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Joined:6 years  ago
Posts: 13
14/07/2020 4:24 am  

It is estimated that over 50 % of officers are depressed. The workload is heavy, decision making, dealing with crew problems and the maritime companies can take a heavy toll on officers. But another stress factor can come from the family members. Mental and physical illness, the threat of divorce and problems with children can all take its toll on the seafarer. A maritime career can affect men and women alike.

With the death of my mother, my husband could not attend her funeral. I took one plane to my family and he took another to join his ship. He was feeling guilty for not being there to support me and I was in pain for losing my mother. But there was where the problem started. I went into depression.

The depression landed me in hospital. My husband did not know how to manage the situation and did not understand my depression. He is technical and argues that if an instrument is broken you replace the part and the technical problem is resolved. Why can’t I just get over it, fix it, replace my anguish by counting my blessings and I would be fixed? It was not a case of being insensitive, but rather his technical brain could not compute this emotional problem. Fights ensued, he tried to cyber manage the situation at home and we both became miserable.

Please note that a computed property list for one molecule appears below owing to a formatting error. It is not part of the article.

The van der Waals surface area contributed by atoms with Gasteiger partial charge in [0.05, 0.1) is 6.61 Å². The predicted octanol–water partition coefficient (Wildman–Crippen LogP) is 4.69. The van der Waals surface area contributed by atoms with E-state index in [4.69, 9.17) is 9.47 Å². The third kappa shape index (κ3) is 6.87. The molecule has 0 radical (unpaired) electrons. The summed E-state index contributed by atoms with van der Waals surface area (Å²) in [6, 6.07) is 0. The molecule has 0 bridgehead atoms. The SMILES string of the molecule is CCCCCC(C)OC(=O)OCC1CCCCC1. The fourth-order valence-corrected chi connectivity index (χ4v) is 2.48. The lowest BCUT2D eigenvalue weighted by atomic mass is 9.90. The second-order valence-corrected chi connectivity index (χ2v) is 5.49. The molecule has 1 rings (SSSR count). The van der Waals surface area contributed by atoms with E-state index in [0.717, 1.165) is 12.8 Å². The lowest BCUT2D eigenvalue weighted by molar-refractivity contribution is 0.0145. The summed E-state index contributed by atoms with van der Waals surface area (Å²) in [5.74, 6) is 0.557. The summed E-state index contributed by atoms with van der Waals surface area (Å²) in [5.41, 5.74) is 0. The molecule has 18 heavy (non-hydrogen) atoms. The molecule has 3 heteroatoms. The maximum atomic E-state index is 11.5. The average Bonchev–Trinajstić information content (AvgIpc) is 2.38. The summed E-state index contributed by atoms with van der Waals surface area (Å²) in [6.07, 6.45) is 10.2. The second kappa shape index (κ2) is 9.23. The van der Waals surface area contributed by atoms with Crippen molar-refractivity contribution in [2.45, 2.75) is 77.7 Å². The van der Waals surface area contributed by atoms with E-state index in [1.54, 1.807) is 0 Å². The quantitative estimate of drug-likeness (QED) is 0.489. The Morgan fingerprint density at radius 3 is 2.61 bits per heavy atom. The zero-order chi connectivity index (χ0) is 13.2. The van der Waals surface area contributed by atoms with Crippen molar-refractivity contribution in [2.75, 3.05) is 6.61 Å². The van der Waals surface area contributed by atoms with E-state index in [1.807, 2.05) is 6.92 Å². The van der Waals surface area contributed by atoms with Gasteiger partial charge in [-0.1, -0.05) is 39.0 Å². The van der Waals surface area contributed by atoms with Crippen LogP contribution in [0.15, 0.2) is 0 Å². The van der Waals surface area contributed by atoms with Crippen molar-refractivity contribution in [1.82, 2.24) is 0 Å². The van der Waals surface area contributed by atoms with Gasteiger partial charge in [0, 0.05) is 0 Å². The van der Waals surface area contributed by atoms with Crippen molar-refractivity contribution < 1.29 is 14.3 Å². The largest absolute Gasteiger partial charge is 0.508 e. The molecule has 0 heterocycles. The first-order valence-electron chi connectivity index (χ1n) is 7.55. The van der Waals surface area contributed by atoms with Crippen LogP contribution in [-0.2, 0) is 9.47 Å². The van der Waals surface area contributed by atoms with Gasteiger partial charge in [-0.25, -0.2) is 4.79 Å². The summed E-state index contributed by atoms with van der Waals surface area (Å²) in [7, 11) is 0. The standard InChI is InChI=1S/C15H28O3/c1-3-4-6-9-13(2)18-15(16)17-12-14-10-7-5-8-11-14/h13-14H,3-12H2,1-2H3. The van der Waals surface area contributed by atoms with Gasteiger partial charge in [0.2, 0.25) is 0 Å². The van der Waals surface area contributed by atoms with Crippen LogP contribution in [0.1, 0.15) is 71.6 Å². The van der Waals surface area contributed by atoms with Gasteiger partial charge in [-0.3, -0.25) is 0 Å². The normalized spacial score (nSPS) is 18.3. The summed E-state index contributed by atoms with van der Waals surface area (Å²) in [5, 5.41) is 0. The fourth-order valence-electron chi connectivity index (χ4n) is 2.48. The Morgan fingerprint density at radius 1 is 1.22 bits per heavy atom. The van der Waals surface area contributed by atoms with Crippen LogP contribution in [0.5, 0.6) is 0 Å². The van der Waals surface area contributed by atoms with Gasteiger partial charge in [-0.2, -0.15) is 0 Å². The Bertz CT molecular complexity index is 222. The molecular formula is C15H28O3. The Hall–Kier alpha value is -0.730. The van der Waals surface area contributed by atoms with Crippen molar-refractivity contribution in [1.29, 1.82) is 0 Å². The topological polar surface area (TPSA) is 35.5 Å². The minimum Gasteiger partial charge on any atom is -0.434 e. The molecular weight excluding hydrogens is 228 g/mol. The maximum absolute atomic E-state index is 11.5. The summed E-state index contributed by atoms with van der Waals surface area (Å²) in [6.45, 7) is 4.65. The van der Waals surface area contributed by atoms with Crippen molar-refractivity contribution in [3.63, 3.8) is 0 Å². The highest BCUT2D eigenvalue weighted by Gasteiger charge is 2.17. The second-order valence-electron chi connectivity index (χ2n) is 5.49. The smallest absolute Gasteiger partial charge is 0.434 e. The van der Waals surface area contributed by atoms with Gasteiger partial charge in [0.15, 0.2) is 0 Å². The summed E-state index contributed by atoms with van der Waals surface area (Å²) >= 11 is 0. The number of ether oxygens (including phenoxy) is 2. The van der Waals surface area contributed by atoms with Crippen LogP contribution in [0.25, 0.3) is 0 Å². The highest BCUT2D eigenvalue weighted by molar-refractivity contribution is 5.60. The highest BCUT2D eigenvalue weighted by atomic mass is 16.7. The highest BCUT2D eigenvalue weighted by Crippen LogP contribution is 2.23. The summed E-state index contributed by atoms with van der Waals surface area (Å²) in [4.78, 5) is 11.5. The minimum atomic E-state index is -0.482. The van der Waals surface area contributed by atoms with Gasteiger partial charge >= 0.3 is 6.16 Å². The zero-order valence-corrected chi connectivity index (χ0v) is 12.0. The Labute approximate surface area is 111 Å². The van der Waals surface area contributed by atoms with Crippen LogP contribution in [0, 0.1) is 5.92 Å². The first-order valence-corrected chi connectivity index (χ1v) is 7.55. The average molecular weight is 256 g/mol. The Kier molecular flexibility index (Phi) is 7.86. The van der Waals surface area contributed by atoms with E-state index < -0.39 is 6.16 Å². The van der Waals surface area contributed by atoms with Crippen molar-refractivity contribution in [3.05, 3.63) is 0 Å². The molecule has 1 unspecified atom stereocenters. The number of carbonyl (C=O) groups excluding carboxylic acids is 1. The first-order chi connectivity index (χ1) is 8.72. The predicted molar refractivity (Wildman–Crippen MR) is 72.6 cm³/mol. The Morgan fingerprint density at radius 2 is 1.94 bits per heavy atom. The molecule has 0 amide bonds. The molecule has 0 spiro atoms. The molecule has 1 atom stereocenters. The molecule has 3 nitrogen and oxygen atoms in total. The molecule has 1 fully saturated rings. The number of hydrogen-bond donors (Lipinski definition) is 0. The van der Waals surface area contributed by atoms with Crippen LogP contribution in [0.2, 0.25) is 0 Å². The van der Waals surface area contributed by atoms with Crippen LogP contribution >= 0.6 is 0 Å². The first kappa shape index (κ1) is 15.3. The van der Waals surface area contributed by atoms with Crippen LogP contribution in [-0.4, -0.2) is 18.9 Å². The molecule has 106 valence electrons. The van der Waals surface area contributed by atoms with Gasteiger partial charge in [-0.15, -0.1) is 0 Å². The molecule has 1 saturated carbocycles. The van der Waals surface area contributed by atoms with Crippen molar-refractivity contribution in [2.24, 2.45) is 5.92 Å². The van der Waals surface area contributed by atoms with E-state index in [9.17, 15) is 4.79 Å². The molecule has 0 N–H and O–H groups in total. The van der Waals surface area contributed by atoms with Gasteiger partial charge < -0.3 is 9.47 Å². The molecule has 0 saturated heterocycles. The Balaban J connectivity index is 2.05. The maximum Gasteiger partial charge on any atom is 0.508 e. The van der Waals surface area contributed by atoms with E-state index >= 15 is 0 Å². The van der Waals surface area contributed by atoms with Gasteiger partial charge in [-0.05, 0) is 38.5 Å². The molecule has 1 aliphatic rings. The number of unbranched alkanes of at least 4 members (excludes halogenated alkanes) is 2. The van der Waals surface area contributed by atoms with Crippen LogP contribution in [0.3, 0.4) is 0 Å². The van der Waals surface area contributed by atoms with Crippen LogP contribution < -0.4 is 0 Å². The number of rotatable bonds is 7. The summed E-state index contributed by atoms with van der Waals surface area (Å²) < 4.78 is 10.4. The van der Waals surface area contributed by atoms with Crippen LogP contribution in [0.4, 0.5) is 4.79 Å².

Him being away for 6 weeks resulted in him being under stress at sea and me being at stress at home. We fought through email and WhatsApp. I was absorbed in my pain not seeing the effect it had on him. Both of us unable to see past our own pain. It took close to two years before we came to terms with our difference in opinions and we survived. Our marriage survived.

We do not discuss THAT time in our lives. However, I would like to know how it affected him at work to better understand other seafarers with similar problems. Nevertheless, He did tell me about other seafarers. The one seafarer who was on the same flight as him was panicking as his girlfriend tried to commit suicide after he boarded his flight. Another incident happened when my husband boarded the ship to relieve his back-to-back and found his colleague huddled in a dark corner in the office, apparently he had a major breakdown.  This breakdown was apparently brought on by his pending divorce and work stress.

Similarly, seafarers’ spouses shared with me their emotional needs when their husbands’ are at sea. A research participant’s wife told me that her daughter had mental health problems and had to be hospitalised when her husband was at sea and their problems (and fights) trying to manage and deal with the situation. Another spoke of a serious motorbike accident of her teenage son which left her and her husband in a state of despair. There are so many similar stories.

It was only during my maritime research that I started to understand the seafarer’s state of mind when they are confronted with similar problems.



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